On Wednesday, September 5, I took up a new challenge, against Komodo Monte Carlo, which uses auto-learning methods similar to those of Alpha Zero. To make things more even, chess.com which was running this online event, had cooked the following program; five blitz games with white against levels 16-20 of Komodo, then six rapid odds games, against the premium Monte Carlo version.
The match was broadcast live and all along, I shared my thoughts with viewers…
Of course, I didn’t expect an easy evening! Even against odds, there’s always a margin to make mistakes. This is especially true against a machine, which for sure is going to offer huge resistance.
The five blitz games could easily be considered as warm ups against « classical » versions of Komodo. not running on the most powerful processors, except for level 20. Komodo being programmed to make instant moves at levels 16 to 19, I could take benefit of his unavoidable lack of depth in several games. I won the blitz match 4-1, losing a game in an overwhelming position, but ultimately winning an inferior one after a bug led Komodo to a loss on time!
In odds chess, it was not the same story! Komodo Monte Carlo, as he was programmed, would certainly display a stratospheric level, coupled with some kind of intelligence, for instance leading him to avoid exchanges.
I began the match by losing two games…
First I was too optimistic with white, a tempo up and f7 pawn missing; then I was unsuccessful in salvaging the Rook endgame, but it was really tricky.
In the second game, I knew the task would be arduous, even if my Queen was supposed to be stronger than his R+N; pratical difficulties here are huge.
As moreover, I made one bad decision after another, I logically went down…
I scored my first half-point in Game 3, but it was a disapointment anyway, as I thought I would be huge favourite to win, with white missing both his g2 and f2 pawns!
Komodo showed his very special resilience in this game, and never ceased to pose problems, until he reached the following ending;
After 39…g4? 40.Rc1!, Komodo won c7 and got enough counterplay to draw the game. I should have preferred 39…Bd7 to keep winning chances.
The fourth game is in my opinion the most impressive one, with Komodo missing the Ng1 for a mere f7 pawn.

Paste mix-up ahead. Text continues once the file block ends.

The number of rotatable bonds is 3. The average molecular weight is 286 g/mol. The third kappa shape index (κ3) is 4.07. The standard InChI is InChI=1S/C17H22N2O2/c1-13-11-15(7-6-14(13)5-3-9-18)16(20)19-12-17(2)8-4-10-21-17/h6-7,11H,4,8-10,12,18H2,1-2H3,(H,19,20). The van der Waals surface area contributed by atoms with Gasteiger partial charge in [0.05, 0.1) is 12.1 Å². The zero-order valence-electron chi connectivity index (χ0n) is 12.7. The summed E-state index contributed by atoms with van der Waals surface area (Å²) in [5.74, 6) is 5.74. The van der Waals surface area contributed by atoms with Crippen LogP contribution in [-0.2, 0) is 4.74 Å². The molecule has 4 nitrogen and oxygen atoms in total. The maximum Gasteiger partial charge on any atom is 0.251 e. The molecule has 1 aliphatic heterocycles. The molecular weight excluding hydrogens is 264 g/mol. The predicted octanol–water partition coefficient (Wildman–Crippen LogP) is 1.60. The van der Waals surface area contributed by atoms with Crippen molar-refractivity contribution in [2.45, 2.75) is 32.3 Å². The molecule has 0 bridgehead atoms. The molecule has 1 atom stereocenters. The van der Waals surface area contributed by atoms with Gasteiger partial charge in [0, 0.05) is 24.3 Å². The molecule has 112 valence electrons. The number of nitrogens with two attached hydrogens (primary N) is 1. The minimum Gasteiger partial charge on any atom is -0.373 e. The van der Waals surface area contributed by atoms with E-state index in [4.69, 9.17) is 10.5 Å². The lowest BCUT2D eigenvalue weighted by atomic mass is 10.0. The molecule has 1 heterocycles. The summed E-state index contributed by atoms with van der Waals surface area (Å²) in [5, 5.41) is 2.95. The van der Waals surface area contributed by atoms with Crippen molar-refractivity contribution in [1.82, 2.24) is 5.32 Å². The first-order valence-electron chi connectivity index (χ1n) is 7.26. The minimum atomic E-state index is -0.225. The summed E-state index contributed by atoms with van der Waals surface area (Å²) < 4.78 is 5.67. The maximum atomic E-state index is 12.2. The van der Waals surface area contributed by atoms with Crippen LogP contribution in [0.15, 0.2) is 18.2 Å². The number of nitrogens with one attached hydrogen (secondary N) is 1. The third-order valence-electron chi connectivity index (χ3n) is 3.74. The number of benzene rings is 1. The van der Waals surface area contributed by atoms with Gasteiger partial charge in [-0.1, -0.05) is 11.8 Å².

Despite the material disadvantage, Komodo always found counterplay, often surprising as if it was coming out of nowhere, by the way ! I wanted to avoid repetitions to demonstrate the power of material, but I ended up making too many second-rate moves, which cost me dearly.
With only one draw and three losses in odds chess, I needed to recover in the last two games.
Being the exchange and a pawn up, I could force events very early.
White’s last move 4.g3? is not very accurate. After the good sequence 4…Bg4 5.Bg2 Qe6+! 6.Kf1 Bh3, the exchange of the white-squared Bishops helped me a lot. Despite a few scares that are unavoidable against the comp, I could continue my process of exchanging pieces, and converted without too much trouble.
And last but not least, the « Knightmare », with 7 Knights against Q+2R+2B, an insane position to play! I decided to fianchetto both my Bishops as quickly as possible, in order to limit the Knights access to the central squares.
Finally, I did rather well against the Knight’s infernal saraband, with an ultimate draw that is impossible to analyse!
The barrier erected by White’s Knights is impressive!
A nice picture to round off this funny match, that Komodo won 4-2…
The LizardIn the first version of the Mvl-Komodo match, organizers had planned much more blitz games, and only three odds games, as was done a few weeks earlier, when Komodo faced Nakamura for its first real challenge. But the usefulness of having a Top player fight against lower versions of Komodo was not obvious. Moreover, it would have been a pity to spoil the viewers of three further odds games, and especially of the devilish « Knightmare »!
Maxime’s games :